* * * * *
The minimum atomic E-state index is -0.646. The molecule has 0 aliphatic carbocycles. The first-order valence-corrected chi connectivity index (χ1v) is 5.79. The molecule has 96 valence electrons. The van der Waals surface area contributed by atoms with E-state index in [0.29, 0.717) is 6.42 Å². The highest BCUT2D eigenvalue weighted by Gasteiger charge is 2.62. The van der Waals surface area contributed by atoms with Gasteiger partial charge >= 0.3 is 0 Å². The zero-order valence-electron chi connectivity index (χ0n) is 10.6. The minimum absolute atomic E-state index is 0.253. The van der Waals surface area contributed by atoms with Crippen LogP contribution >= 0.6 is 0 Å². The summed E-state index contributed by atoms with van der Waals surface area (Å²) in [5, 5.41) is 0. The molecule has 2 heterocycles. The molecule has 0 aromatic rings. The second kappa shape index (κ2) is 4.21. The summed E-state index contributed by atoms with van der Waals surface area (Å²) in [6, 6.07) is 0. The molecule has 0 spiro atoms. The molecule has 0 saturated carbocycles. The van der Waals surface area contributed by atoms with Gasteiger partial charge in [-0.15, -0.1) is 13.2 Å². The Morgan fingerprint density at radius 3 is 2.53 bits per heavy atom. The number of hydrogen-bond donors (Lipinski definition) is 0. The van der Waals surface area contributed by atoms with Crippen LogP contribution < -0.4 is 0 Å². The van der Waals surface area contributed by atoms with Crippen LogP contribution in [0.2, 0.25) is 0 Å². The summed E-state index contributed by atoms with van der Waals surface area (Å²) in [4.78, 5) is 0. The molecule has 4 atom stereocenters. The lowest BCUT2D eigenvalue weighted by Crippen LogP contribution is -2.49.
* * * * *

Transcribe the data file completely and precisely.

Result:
The minimum atomic E-state index is -0.646. The molecule has 0 aliphatic carbocycles. The first-order valence-corrected chi connectivity index (χ1v) is 5.79. The molecule has 96 valence electrons. The van der Waals surface area contributed by atoms with E-state index in [0.29, 0.717) is 6.42 Å². The highest BCUT2D eigenvalue weighted by Gasteiger charge is 2.62. The van der Waals surface area contributed by atoms with Gasteiger partial charge >= 0.3 is 0 Å². The zero-order valence-electron chi connectivity index (χ0n) is 10.6. The minimum absolute atomic E-state index is 0.253. The van der Waals surface area contributed by atoms with Crippen LogP contribution >= 0.6 is 0 Å². The summed E-state index contributed by atoms with van der Waals surface area (Å²) in [5, 5.41) is 0. The molecule has 2 heterocycles. The molecule has 0 aromatic rings. The second kappa shape index (κ2) is 4.21. The summed E-state index contributed by atoms with van der Waals surface area (Å²) in [6, 6.07) is 0. The molecule has 0 spiro atoms. The molecule has 0 saturated carbocycles. The van der Waals surface area contributed by atoms with Gasteiger partial charge in [-0.15, -0.1) is 13.2 Å². The Morgan fingerprint density at radius 3 is 2.53 bits per heavy atom. The number of hydrogen-bond donors (Lipinski definition) is 0. The van der Waals surface area contributed by atoms with Crippen LogP contribution < -0.4 is 0 Å². The van der Waals surface area contributed by atoms with Crippen LogP contribution in [0.2, 0.25) is 0 Å². The summed E-state index contributed by atoms with van der Waals surface area (Å²) in [4.78, 5) is 0. The molecule has 4 atom stereocenters. The lowest BCUT2D eigenvalue weighted by Crippen LogP contribution is -2.49.